Housing affordability is an issue that perennially haunts political discourse. It rarely becomes the target of actual policy because the overwhelming majority of politicians refuse to face up to the real causes and are terrified of the few effective solutions. However, the truth is that introducing a broad-based land tax would take us a long way towards resolving concerns about housing affordability, urban sprawl, and falling government revenue.
If there are so many good reasons why we should increase our use of land taxes, why don’t we do it? The real estate lobby is obviously one well-resourced reason that land tax reform is difficult but there are about six million other reasons and they’re called home-owners.
The problem with land taxes is that explaining why they are good is complex and requires time, whereas the arguments that can be used by political opponents against them are simple, compelling and strike at the heart of modern consumerist security. In the age of the focus group and political sound bite, that stacks the odds firmly against land taxes despite overwhelming economic and social justice arguments for them.
An illustration of this has occurred just in the last few days with the Business Council of Australia including land taxes in their Action Plan for Enduring Prosperity and the activist group GetUp taking out full page newspaper ads, setting up a website spoofing the BCA plan and writing to members to take action, warning them that:
“Homebuyers would be invited to pay even more, by introducing a new land tax on home owner-occupiers.”
GetUp may be right to question the motives of the BCA and it may seem reasonable to assume that recommendations made by the big business lobby are going to have a questionable social justice impact. However, I’d be willing to bet GetUp didn’t really do their homework on this one. If they did, they’d probably conclude that broadly applied land taxes would be well aligned with their progressive agenda.
Every significant taxation review carried out by independent experts in Australia has recommended making greater use of land taxes. The most recent, Australia’s Future Tax System, often referred to as the Henry Tax Review, was no exception, citing land tax as a potential efficient source of revenue for states and territories, concluding:
“The future Australian tax system should increasingly rely on land values as a tax base.”
The fact that an overwhelming majority of tax economists advocate for increased land taxes doesn’t automatically mean we should agree. The overwhelming majority of economists are wrong about an alarming number of issues, some of them fundamental to our wellbeing.
However, in this case there are many good reasons that so many tax economists are keen on land taxes: they improve housing affordability and increase housing supply; they’re very difficult to avoid; and they are relatively easy to administer (we pretty much already do this everywhere for local government rates). They encourage the efficient use of land; they do not distort markets; they reduce rent-seeking behaviour by investors; they discourage land price bubbles caused by speculative investing and they can recoup government expenditure on services and infrastructure such as public transport, libraries, parks, schools and hospitals.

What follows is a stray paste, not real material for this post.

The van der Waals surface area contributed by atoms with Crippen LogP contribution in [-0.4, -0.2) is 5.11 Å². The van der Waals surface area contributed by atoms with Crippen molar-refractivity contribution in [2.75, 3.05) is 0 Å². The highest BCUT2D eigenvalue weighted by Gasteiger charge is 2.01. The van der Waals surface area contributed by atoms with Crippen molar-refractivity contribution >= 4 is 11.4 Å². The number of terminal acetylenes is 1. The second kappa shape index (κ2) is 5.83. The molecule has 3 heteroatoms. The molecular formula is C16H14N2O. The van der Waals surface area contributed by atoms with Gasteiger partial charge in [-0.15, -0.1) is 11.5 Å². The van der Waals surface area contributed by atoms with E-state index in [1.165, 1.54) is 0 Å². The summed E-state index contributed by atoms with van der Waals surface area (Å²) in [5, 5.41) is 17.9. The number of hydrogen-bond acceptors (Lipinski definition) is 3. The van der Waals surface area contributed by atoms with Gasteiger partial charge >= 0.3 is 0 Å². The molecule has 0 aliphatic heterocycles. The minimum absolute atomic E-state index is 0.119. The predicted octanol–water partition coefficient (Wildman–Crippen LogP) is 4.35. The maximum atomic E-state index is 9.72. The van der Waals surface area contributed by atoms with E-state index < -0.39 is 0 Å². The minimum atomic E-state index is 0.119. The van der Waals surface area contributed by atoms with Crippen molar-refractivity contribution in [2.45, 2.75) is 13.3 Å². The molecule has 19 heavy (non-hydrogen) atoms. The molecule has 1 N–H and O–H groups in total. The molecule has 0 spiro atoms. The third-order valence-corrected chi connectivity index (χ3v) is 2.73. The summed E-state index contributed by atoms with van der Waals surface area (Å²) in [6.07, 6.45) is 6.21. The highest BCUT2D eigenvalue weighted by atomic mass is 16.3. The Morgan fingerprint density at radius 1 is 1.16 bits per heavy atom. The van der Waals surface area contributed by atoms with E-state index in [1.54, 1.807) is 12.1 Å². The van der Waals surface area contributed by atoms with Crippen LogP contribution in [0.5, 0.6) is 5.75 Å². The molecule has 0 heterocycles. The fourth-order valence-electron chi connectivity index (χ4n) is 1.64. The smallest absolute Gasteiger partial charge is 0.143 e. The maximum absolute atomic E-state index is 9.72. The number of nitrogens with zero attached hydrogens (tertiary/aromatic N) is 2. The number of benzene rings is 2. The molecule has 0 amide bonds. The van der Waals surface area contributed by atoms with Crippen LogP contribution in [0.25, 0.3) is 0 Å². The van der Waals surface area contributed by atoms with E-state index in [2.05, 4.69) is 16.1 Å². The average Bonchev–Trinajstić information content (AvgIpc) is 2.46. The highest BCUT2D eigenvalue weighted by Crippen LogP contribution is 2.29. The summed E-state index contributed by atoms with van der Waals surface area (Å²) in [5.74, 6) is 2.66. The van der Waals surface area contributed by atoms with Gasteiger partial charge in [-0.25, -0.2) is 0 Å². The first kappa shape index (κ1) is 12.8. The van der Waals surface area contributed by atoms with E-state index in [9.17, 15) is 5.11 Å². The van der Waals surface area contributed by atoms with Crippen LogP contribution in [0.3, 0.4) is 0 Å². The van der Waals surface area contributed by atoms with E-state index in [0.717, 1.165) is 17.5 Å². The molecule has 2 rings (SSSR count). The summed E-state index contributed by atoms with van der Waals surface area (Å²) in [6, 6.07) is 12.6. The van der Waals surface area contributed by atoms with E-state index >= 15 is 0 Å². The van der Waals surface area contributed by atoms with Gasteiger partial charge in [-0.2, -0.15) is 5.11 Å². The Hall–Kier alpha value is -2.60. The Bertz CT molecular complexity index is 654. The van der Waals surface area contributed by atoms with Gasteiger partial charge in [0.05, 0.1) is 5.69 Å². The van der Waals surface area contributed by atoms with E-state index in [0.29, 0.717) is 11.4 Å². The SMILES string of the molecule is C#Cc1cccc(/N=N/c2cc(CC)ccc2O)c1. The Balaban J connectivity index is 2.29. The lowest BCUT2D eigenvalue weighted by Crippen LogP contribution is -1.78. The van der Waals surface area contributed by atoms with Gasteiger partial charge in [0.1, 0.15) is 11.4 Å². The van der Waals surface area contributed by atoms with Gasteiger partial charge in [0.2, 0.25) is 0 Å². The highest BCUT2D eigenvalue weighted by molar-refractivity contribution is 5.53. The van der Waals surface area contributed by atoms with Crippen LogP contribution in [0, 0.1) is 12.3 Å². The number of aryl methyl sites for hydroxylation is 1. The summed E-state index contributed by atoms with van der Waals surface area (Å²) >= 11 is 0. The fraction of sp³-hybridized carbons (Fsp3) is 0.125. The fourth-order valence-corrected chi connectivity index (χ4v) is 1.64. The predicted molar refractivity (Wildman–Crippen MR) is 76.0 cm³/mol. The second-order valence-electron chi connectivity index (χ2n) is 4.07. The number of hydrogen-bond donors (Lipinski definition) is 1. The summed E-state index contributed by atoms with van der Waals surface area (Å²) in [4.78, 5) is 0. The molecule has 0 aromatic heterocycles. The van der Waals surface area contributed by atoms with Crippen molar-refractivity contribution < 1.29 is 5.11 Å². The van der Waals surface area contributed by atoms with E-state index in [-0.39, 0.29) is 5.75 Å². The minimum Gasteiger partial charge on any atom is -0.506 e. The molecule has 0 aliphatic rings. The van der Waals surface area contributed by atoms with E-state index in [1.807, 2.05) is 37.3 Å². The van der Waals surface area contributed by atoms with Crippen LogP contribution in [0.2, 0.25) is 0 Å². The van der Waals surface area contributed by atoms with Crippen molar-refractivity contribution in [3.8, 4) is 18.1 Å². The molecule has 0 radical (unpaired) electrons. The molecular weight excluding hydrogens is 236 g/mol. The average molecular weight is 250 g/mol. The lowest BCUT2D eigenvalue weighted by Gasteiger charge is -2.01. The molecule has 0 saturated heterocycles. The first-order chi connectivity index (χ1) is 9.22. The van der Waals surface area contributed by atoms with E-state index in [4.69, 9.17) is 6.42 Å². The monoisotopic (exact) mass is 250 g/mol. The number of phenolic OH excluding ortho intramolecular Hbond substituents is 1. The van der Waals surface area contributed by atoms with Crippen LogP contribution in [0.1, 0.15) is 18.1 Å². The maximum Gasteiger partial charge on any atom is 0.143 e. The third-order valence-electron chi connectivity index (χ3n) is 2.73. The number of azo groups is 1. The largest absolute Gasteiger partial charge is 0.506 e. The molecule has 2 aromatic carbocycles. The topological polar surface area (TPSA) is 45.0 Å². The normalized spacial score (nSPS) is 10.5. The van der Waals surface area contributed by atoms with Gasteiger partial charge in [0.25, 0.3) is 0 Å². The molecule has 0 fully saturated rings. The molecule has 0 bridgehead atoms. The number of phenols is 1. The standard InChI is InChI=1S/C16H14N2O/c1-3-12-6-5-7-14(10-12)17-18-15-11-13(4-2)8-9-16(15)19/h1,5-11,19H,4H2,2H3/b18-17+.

In fact, the reasons are so compelling that there are some who believe we should only have one tax and that should be a land tax. I wouldn’t go that far but I certainly include myself in the group of tax economists who believe land taxes should play a much greater role in our tax mix.
Fundamental in understanding all of these arguments is that we are talking about taxes on the unimproved value of the land only, not the land plus buildings and other infrastructure.
The capacity for the judicious use of land taxes to pay for infrastructure expenditure is potentially revolutionary. The amount that new infrastructure increases land values is a very good proxy for how useful and valued by the community that infrastructure is.
If we prioritised infrastructure projects based on projected land value increases and then taxed enough of that windfall gain to pay for the infrastructure, we could have rolling investment in major projects that pay for themselves. This was the essence of the point being made by the BCA report.
Prompted by the Henry Tax Review, the ACT is leading the way in state and territory tax reform. The ACT government has recently begun a transition away from inefficient stamp duties and insurance taxes towards land taxes. They are dealing with the tricky transition by rolling it out very slowly over 20 years, thus spreading the impact on land prices broadly enough to make it negligible in any particular year.
Other states and territories should follow suit as soon as they can. Even if they are reluctant, I expect the success of the ACT system will force them to eventually follow because those states and territories that get rid of insurance taxes, payroll taxes and stamp duties and replace them with land taxes will create a more attractive operating environment for business, more affordable housing and have a stronger more sustainable revenue base. Who could argue with that?